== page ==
I walked into the Cow Palace in San Francisco to the introductory strains of The Damned Blue Collared Tweekers by Primus. I rushed over to the front so I could grab a few pictures before they escorted the photographers out and started grooving to an amazing set that included Wynona's Big Brown Beaver, Jerry was a Racecar Driver, My Name is Mud, Electric Uncle Sam and The Antipop. The latter were from their new album, which I consider to be their best effort since 1995's Pork Soda. Ler, Les, and Brain were in fine form, though their set was way too short (but really got the pit going!).
Primus was definitely an incongruous addition to the rest of the lineup. Method Man and Redman, a hip-hop group came on after Primus and while they were good, it certainly clashed with the Primus sound. Filter were next, and they were also decent. They played a solid set, but again, I wasn't exactly able to get into them.
Limp Bizkit came on and all I can say is "yawn!" They retread and rehash the same old ground that has been done before (and better, though they're quite decent at what they do) combining rap with thrash. The biggest highlight of their show was when the sound failed and the audience was forced to listen to their own ambient sounds... shades of John Cage's 4:33! Seriously, the biggest highlight was when they launched into a bunch of covers, including snippets of Sweet Child of Mine, Smells Like Teen Spirit, Master of Puppets, and Faith. They had an elaborate machinery-based set with moving gears with some cool pyrotechnics.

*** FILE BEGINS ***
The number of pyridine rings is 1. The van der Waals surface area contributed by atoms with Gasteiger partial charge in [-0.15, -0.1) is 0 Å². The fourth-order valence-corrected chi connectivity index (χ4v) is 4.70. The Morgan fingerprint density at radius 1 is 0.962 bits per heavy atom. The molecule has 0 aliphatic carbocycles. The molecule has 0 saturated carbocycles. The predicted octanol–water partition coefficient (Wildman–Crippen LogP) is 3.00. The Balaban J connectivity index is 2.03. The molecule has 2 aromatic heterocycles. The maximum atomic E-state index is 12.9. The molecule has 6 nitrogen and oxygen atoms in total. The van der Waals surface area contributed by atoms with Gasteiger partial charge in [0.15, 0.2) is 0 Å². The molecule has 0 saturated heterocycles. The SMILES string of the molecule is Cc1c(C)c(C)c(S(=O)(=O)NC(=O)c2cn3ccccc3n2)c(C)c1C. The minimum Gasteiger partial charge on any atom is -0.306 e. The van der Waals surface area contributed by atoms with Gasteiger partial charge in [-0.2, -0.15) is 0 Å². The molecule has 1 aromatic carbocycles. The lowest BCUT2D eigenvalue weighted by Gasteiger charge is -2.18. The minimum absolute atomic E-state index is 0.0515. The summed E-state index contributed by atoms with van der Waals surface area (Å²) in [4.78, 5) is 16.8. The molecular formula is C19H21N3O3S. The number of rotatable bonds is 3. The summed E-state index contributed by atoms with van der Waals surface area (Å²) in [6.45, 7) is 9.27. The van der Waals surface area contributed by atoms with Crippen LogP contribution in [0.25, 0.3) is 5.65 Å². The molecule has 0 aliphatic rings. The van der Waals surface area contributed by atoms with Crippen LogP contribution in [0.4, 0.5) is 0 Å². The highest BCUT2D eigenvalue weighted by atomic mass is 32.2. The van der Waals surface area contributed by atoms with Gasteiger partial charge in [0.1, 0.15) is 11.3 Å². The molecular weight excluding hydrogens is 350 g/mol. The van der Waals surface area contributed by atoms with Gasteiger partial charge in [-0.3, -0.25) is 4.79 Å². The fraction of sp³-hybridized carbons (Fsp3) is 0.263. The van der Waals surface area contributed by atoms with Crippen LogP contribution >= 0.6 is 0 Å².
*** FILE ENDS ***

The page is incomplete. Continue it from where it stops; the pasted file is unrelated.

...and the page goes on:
Throughout the show, frontman Fred Durst railed on and on about "They", The Establishment (it always amuses me to no end to hear millionaire rock stars who so depend on it talk about this---my theory is that this is ultimately destructive because it simply dissipates the anger of the youth which could be channeled for more constructive purposes). That was fine. And then he went on about how the band was nothing without its fans. And I was quite impressed by his apparent sincerity, but they were just crocodile words. As the show progressed, Durst kept commenting about the girls in the audience and even invited a bunch of them on stage. This bit of chauvinism could be overlooked, but:
I had VIP passes for the show to say "hello" to Primus. Now, I personally don't give a rat's arse about meeting Limp Bizkit but I did hang out afterwards to see what was up. As all of us who had passes were waiting, the roadies asked all the girls to come up so their IDs could be checked and their wrists tagged. But as soon the girls were checked, they told the boys (and some of them were young idealistic fans) to go home.
As I said, Limp Bizkit weren't a big deal to me, but after my initial amusement (but you have to admit, this is funny) I strongly empathised with the young male fans who were looking forward to meet their idols (now this is why I say you shouldn't put other human beings on pedestals) and were given shoddy treatment by a band that claims to owe its existence to the fans (Durst didn't mention anything about male vs. female fans :). Compound this with the fact that couples were separated without knowledge of what was happening. All of this goes to show that fans shouldn't adulate rock stars so much. But admittedly, all this makes for an interesting lesson in family values.